A long-term, sustainable recovery in Haiti can't take place if the economy doesn't grow and the country doesn't take major steps toward becoming self-reliant. There is no shortage of ideas for ways to create jobs.
But beyond daily necessities like delivering food and water, cleaning facilities at tent cities and clearing rubble by hand, few ideas that would produce long-lasting results have gone from the drawing board to implementation.
So business leaders and the Interim Haitian Recovery Commission are turning to areas where there has been success in the past. At one point, Haiti's garment manufacturing sector employed over 100,000 people.
Today, 28,000 Haitians find themselves behind sewing machines or moving goods and supplies. A deal signed with a Korean company on the day before the anniversary of the earthquake promises to create 20,000 new garment industry jobs in the north of Haiti at a new industrial park and create 5,000 new homes in the region.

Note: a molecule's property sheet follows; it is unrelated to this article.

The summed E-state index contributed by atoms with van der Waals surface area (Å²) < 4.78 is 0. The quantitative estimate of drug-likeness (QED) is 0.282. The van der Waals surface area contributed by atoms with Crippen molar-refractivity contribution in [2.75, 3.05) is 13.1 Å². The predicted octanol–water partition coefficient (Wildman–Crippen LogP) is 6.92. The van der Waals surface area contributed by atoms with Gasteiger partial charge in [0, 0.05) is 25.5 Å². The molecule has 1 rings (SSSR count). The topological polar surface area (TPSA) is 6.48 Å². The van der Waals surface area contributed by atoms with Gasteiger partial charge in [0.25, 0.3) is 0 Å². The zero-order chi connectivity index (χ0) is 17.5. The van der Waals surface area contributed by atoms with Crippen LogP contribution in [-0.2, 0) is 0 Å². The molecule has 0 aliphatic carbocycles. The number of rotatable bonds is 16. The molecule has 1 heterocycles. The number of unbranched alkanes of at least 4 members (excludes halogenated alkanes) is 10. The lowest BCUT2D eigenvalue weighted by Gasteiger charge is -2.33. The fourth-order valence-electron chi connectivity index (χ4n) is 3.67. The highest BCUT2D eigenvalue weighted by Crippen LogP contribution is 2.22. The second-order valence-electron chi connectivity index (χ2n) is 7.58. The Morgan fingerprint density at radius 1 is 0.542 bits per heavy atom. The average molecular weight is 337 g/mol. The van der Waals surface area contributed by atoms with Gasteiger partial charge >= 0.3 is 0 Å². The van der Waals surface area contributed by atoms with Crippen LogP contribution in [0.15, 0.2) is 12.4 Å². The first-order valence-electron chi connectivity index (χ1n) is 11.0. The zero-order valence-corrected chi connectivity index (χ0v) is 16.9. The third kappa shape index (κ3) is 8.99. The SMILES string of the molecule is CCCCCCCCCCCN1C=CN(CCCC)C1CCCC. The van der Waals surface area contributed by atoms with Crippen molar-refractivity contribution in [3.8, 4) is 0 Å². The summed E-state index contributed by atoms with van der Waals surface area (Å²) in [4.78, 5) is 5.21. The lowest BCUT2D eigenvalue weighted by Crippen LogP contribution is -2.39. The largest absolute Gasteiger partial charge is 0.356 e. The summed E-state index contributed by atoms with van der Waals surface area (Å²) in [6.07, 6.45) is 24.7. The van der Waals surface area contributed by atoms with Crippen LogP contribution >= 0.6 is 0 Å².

But how do you convince buyers and suppliers to continue doing business with you when your country was devastated by massive earthquake that crippled the infrastructure and left 230,000 people dead?
CNN's Steve Kastenbaum spoke with one factory owner about his experience getting the production lines humming again.